U.S. Gulf Coast Faces Another Hurricane Threat

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Tropical Storm Delta forming south of Cuba, October 5 (NOAA)

Published Oct 5, 2020 3:34 PM by The Maritime Executive

The U.S. Gulf Coast is facing yet another hurricane threat in what has already been the busiest Atlantic cyclone season in more than a decade. Tropical Storm Delta, currently located south of Cuba, is set to move northwards and strengthen to hurricane force before making landfall between Louisiana and the Florida Panhandle on Friday. 

As of Monday, the storm had sustained winds in the range of 40 knots, and it was drifting westward at about six knots. It is expected to turn further to the north and speed up over the next 72 hours, then turn northeast into the central U.S. Gulf Coast. The U.S. Coast Guard is already warning mariners and portside interests in the storm's path to make ready for its arrival.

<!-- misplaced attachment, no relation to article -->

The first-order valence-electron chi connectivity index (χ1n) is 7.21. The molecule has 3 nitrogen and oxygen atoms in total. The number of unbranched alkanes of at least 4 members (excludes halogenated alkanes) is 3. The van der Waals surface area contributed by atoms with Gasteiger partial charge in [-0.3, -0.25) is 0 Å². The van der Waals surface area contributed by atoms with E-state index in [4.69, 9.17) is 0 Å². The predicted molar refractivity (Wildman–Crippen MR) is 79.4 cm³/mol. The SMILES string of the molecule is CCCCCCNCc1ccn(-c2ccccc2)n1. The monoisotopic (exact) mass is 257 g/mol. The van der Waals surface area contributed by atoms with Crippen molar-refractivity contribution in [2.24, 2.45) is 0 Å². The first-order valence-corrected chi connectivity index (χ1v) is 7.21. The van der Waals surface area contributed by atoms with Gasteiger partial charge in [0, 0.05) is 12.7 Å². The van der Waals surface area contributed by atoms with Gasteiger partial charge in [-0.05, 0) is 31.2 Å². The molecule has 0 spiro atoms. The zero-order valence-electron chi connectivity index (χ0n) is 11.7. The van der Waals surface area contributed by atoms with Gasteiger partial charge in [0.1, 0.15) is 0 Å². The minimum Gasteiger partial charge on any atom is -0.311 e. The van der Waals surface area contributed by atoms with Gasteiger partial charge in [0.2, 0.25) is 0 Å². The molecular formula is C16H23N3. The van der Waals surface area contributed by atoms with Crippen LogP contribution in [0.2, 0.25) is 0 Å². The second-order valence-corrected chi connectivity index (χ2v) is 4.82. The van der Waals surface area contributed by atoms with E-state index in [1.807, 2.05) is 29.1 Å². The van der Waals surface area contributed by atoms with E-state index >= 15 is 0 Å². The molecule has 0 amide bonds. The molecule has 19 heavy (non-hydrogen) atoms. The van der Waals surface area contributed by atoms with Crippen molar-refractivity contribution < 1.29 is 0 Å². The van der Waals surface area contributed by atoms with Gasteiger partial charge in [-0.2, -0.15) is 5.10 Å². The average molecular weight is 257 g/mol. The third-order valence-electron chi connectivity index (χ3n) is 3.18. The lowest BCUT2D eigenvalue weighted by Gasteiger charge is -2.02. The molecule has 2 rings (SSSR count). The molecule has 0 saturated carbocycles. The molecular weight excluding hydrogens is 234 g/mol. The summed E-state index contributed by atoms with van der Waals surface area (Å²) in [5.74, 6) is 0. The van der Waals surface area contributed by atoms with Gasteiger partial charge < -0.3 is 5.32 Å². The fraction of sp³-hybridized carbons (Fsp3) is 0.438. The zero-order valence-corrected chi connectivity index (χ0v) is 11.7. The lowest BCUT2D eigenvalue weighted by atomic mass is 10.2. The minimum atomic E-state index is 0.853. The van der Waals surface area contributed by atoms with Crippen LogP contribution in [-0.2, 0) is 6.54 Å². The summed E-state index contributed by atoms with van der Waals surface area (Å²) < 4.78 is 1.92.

"Delta is forecast to traverse very warm waters over the northwestern Caribbean Sea and be in a very low vertical wind shear environment during the next couple of days.  These conditions should allow for significant strengthening during that time," warned the National Hurricane Center.

The storm will bring dangerous storm surge and hurricane conditions to parts of western Cuba on Tuesday, and its heavy rainfall will also affect the Cayman Islands and Jamaica. 

The World Meteorological Organization's annual list of 21 names for Atlantic cyclones has been used up for 2020, and the National Hurricane Center has moved on to using the letters of the Greek alphabet. This year is only the second time in history that it has reached the letter Delta; though high, this year's count does not yet surpass the busy hurricane season of 2005, which saw 28 named storms. 

Over the weekend, while Tropical Storm Delta was gathering strength, Tropical Storm Gamma hit the northern coast of the Yucatan Peninsula with winds of up to 70 mph - just below hurricane strength. The interior city of Valladolid received about eight inches of rain, and Merida received about six inches. At least six people were killed.